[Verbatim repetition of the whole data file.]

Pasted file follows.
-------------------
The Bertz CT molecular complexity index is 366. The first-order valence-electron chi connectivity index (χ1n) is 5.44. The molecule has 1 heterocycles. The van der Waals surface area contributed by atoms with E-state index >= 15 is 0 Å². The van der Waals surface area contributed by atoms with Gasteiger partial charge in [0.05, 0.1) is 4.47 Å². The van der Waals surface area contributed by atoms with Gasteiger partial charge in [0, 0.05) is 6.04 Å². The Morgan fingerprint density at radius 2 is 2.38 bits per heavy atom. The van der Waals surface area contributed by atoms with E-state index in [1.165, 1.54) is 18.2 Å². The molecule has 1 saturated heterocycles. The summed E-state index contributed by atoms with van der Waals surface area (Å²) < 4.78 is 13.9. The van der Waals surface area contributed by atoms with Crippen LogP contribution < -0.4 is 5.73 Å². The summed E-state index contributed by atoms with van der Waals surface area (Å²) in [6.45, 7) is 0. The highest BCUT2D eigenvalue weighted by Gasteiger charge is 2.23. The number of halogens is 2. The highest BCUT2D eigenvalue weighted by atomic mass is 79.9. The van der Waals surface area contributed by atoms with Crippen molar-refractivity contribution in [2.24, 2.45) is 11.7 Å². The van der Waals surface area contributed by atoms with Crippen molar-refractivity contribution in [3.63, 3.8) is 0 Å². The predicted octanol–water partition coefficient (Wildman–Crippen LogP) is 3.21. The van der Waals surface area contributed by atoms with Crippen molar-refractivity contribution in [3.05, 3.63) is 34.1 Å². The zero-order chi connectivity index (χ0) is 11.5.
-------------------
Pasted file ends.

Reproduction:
The Bertz CT molecular complexity index is 366. The first-order valence-electron chi connectivity index (χ1n) is 5.44. The molecule has 1 heterocycles. The van der Waals surface area contributed by atoms with E-state index >= 15 is 0 Å². The van der Waals surface area contributed by atoms with Gasteiger partial charge in [0.05, 0.1) is 4.47 Å². The van der Waals surface area contributed by atoms with Gasteiger partial charge in [0, 0.05) is 6.04 Å². The Morgan fingerprint density at radius 2 is 2.38 bits per heavy atom. The van der Waals surface area contributed by atoms with E-state index in [1.165, 1.54) is 18.2 Å². The molecule has 1 saturated heterocycles. The summed E-state index contributed by atoms with van der Waals surface area (Å²) < 4.78 is 13.9. The van der Waals surface area contributed by atoms with Crippen LogP contribution < -0.4 is 5.73 Å². The summed E-state index contributed by atoms with van der Waals surface area (Å²) in [6.45, 7) is 0. The highest BCUT2D eigenvalue weighted by Gasteiger charge is 2.23. The number of halogens is 2. The highest BCUT2D eigenvalue weighted by atomic mass is 79.9. The van der Waals surface area contributed by atoms with Crippen molar-refractivity contribution in [2.24, 2.45) is 11.7 Å². The van der Waals surface area contributed by atoms with Crippen molar-refractivity contribution in [3.63, 3.8) is 0 Å². The predicted octanol–water partition coefficient (Wildman–Crippen LogP) is 3.21. The van der Waals surface area contributed by atoms with Crippen molar-refractivity contribution in [3.05, 3.63) is 34.1 Å². The zero-order chi connectivity index (χ0) is 11.5.